Sherdog’s Guide to ‘The Ultimate Fighter’

By Scott Holmes Apr 20, 2011
On Wednesday night, all eyes were on Ramsey Nijem. | Photo Courtesy: Spike

Thanks to careful editing this season, we are led to believe that there is a stark contrast in styles between the coaches. Junior dos Santos is the coach that cares, while Brock Lesnar is the coach that glares. By all accounts, Team Dos Santos is becoming a cohesive unit of trained mercenaries, the way it should be. Team Lesnar looks like a bunch of dudes spread apart on a tight rope, and it's every man for himself as they cling for their lives.

Body language alone shows a widening gap between the teams. The Dos Santos boys are strutting around with a winning look befitting any Sheen or Estevez, while Brock’s team shuffles around like Charlie Brown while “Christmas Time Is Here” plays softly.

“I just honestly believe Lesnar doesn’t care,” says Team JDS assistant coach Lew Polley. “We have four-hour discussions about one training session. Junior honestly does care about how these kids are doing.”

Polley has proven himself to be a very passionate man when it comes to the fighters making the most of their time on the show and is never shy about it: “You have to do everything in your power to help, and Brock’s not doing it. I can tell he’s not doing it.”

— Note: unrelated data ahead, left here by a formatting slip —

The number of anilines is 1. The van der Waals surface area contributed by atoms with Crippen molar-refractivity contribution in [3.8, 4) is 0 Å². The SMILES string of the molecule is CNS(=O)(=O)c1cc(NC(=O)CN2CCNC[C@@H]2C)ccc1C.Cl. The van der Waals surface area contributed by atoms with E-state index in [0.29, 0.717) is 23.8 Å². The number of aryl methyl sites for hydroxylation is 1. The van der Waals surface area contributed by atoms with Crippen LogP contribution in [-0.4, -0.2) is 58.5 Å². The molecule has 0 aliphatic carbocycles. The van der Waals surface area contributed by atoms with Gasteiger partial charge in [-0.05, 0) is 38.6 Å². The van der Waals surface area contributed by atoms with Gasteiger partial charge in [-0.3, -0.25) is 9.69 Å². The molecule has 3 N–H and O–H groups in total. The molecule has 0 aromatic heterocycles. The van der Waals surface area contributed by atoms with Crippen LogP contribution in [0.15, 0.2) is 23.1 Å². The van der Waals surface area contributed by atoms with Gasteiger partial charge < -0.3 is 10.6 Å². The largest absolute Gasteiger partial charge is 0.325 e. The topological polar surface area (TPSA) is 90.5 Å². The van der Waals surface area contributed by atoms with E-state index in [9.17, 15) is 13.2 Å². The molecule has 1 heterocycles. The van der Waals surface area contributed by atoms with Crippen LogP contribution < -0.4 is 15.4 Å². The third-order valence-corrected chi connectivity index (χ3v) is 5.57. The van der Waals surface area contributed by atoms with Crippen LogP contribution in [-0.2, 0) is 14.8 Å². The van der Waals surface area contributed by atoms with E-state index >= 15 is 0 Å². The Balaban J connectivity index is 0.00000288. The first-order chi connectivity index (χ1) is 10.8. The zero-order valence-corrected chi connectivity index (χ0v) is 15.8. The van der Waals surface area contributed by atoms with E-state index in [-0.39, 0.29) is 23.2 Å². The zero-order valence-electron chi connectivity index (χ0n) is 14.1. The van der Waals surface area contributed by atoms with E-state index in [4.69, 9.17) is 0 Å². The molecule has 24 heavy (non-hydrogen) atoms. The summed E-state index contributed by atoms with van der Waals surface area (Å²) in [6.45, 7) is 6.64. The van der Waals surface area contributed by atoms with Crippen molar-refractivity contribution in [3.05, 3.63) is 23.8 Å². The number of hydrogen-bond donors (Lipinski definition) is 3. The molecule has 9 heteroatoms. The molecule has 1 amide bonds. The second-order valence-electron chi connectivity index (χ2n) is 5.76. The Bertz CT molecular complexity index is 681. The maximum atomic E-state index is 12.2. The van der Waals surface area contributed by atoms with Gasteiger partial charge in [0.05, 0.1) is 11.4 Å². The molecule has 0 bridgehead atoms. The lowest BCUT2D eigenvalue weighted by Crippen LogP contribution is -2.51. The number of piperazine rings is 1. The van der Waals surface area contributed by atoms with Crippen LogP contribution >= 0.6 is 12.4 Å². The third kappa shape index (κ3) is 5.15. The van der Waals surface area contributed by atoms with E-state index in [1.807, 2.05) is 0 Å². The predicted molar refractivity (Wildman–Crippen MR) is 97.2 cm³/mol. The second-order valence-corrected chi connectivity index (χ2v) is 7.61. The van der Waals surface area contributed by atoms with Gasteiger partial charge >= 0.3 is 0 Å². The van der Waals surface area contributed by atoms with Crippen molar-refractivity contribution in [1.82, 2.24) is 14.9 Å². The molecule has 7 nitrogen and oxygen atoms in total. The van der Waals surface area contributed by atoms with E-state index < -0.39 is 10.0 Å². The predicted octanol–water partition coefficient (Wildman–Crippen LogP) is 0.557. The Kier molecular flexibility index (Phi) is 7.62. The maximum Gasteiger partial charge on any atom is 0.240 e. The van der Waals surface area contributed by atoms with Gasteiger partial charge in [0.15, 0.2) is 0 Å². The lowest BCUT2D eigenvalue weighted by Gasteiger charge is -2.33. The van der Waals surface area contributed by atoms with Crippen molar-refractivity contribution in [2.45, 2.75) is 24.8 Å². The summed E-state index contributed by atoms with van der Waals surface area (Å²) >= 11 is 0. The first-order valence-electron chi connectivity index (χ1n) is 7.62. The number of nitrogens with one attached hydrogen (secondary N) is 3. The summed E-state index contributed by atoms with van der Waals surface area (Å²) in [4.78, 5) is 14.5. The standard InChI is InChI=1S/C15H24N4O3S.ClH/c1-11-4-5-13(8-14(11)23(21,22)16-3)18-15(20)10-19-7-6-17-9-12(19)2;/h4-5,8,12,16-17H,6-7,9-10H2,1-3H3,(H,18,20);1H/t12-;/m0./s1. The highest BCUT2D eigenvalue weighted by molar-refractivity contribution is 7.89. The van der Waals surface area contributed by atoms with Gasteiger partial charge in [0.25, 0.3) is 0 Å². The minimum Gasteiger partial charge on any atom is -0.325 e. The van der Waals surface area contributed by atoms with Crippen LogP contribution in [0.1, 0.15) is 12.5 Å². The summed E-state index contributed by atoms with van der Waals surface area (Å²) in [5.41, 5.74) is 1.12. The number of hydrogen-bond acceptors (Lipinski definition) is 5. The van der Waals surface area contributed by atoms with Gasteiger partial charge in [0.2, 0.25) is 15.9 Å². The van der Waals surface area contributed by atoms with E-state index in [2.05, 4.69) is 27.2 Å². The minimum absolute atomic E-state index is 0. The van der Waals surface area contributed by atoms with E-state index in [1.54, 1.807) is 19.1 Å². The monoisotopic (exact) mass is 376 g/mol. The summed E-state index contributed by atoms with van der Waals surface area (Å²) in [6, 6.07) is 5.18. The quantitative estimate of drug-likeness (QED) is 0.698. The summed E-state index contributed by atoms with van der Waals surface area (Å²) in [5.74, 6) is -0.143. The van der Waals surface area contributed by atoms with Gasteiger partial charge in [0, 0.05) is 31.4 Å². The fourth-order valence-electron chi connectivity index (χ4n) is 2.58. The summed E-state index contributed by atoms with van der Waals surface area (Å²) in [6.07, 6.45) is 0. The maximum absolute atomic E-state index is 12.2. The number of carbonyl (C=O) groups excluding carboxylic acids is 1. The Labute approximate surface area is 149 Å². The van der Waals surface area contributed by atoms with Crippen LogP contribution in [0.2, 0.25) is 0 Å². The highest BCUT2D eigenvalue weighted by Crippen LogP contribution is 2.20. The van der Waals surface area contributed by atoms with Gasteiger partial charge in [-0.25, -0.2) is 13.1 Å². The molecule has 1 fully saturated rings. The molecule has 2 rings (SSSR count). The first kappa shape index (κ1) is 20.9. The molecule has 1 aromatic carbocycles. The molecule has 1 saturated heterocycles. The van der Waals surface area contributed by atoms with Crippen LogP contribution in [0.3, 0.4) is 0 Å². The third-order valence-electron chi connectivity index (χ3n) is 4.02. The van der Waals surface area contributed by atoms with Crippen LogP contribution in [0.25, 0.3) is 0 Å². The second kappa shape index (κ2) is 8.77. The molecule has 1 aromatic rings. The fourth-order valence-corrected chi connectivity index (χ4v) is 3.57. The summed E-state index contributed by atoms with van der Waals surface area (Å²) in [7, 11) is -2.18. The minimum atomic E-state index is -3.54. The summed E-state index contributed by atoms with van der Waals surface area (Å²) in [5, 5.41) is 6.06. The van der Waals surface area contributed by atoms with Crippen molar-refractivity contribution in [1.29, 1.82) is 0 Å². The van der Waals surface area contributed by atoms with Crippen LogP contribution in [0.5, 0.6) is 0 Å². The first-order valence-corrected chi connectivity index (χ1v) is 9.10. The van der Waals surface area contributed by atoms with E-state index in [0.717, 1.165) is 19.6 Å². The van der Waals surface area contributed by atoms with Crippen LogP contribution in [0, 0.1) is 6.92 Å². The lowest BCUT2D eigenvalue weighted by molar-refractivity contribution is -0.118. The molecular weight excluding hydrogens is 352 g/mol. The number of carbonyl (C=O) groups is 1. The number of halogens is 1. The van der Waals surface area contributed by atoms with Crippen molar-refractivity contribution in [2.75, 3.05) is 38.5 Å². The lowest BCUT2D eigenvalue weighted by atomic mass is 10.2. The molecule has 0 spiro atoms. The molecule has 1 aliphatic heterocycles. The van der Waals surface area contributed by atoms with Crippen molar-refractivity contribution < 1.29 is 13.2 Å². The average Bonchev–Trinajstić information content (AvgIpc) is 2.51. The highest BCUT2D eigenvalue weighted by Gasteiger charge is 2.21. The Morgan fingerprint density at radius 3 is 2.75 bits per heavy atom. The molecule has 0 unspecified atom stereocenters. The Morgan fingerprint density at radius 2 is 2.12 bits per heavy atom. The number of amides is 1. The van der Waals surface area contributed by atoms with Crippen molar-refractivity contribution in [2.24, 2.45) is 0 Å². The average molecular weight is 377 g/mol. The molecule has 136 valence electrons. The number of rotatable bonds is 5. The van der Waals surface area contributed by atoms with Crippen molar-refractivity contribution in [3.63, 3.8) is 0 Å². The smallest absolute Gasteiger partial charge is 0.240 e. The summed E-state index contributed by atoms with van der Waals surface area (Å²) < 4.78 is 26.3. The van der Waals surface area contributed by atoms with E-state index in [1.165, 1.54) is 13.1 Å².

Lesnar returns to his flock following a quick departure for something personal back home.

“Len, I heard you fought hard, buddy,” Brock says while awarding Bentley with an awkward fist bump. Not much chemistry between the big coach and his team, but he still has the so-called “Four Horsemen” consisting of Chuck O'Neil, Charlie Rader, Clay Harvison and Tony Ferguson. These men represent Team Lesnar’s last four chances at redemption.

If only they could transfer the bond they have at home into the gym.

“It’s never a dull day when you have Chuck in the house with you,” Rader says of wrestling buddy and training partner Chuck O’Neill, who is always riding Rader about his food intake.

Charlie Rader file photo

Rader battled Ramsey Nijem.
“What would I do without you?” Charlie asks as the camera focuses on his bowl of spinach. “You’d be 183 [pounds], like when I got here,” Chuck responds. Rader loves having an in-house, ball-busting nutritionist at his disposal.

Team JDS is still in control of the selections, so Dos Santos selects Charlie Rader from Team Lesnar to face their own Ramsey Nijem. Rader smiles and seems relieved to have his name called. “I’m going to knock him out, period,” he says. Alternatively, Nijem views Rader’s energy as something he can exploit.

Back at the house, we learn more about Ramsey Nijem -- a lot more.

For starters, Ramsey has painted toenails. OK, it’s 2011, and things have changed. America has let that stuff go, and so have his roommates.

“They don’t give me any grief about those anymore because there are more things they’re giving me crap for,” Ramsey says. Ramsey remains footloose and fancy free, shaking his haters off.

“They always give me a hard time because I watch Glee,” says Ramsey. “Those kids are freaking talented.” Then Ramsey doubles down and introduces “Stripper Ramsey,” who -- and this should come as no surprise -- is a character who constantly dances naked around the house. We are finally treated with a shot of Ramsey coaxing his teammate Shamar Bailey into rubbing some lotion onto his back.